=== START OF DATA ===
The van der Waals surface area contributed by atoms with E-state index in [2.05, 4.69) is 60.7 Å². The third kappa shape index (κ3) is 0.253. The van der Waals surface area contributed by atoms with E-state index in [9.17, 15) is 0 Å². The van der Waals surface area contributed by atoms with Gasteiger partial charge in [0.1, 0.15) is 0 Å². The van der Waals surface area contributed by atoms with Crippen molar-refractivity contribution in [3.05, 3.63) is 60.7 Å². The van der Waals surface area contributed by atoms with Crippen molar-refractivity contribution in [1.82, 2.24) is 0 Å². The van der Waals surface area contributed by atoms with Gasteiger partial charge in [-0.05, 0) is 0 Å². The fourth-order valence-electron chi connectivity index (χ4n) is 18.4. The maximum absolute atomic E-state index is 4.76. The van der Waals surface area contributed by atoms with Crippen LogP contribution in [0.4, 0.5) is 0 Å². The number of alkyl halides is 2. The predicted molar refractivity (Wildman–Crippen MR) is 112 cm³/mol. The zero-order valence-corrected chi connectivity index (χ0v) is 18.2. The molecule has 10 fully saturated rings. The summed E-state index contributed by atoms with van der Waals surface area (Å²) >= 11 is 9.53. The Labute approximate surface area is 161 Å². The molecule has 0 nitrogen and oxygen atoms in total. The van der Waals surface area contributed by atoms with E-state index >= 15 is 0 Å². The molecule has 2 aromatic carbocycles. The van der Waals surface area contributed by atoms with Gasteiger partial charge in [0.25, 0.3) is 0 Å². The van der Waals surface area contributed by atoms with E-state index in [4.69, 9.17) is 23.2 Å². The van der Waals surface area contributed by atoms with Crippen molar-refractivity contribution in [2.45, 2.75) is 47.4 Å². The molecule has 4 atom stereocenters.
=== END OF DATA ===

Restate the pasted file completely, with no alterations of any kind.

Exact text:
The van der Waals surface area contributed by atoms with E-state index in [2.05, 4.69) is 60.7 Å². The third kappa shape index (κ3) is 0.253. The van der Waals surface area contributed by atoms with E-state index in [9.17, 15) is 0 Å². The van der Waals surface area contributed by atoms with Gasteiger partial charge in [0.1, 0.15) is 0 Å². The van der Waals surface area contributed by atoms with Crippen molar-refractivity contribution in [3.05, 3.63) is 60.7 Å². The van der Waals surface area contributed by atoms with Crippen molar-refractivity contribution in [1.82, 2.24) is 0 Å². The van der Waals surface area contributed by atoms with Gasteiger partial charge in [-0.05, 0) is 0 Å². The fourth-order valence-electron chi connectivity index (χ4n) is 18.4. The maximum absolute atomic E-state index is 4.76. The van der Waals surface area contributed by atoms with Crippen LogP contribution in [0.4, 0.5) is 0 Å². The number of alkyl halides is 2. The predicted molar refractivity (Wildman–Crippen MR) is 112 cm³/mol. The zero-order valence-corrected chi connectivity index (χ0v) is 18.2. The molecule has 10 fully saturated rings. The summed E-state index contributed by atoms with van der Waals surface area (Å²) >= 11 is 9.53. The Labute approximate surface area is 161 Å². The molecule has 0 nitrogen and oxygen atoms in total. The van der Waals surface area contributed by atoms with E-state index >= 15 is 0 Å². The molecule has 2 aromatic carbocycles. The van der Waals surface area contributed by atoms with Gasteiger partial charge in [0.25, 0.3) is 0 Å². The van der Waals surface area contributed by atoms with E-state index in [4.69, 9.17) is 23.2 Å². The van der Waals surface area contributed by atoms with Crippen molar-refractivity contribution in [2.45, 2.75) is 47.4 Å². The molecule has 4 atom stereocenters.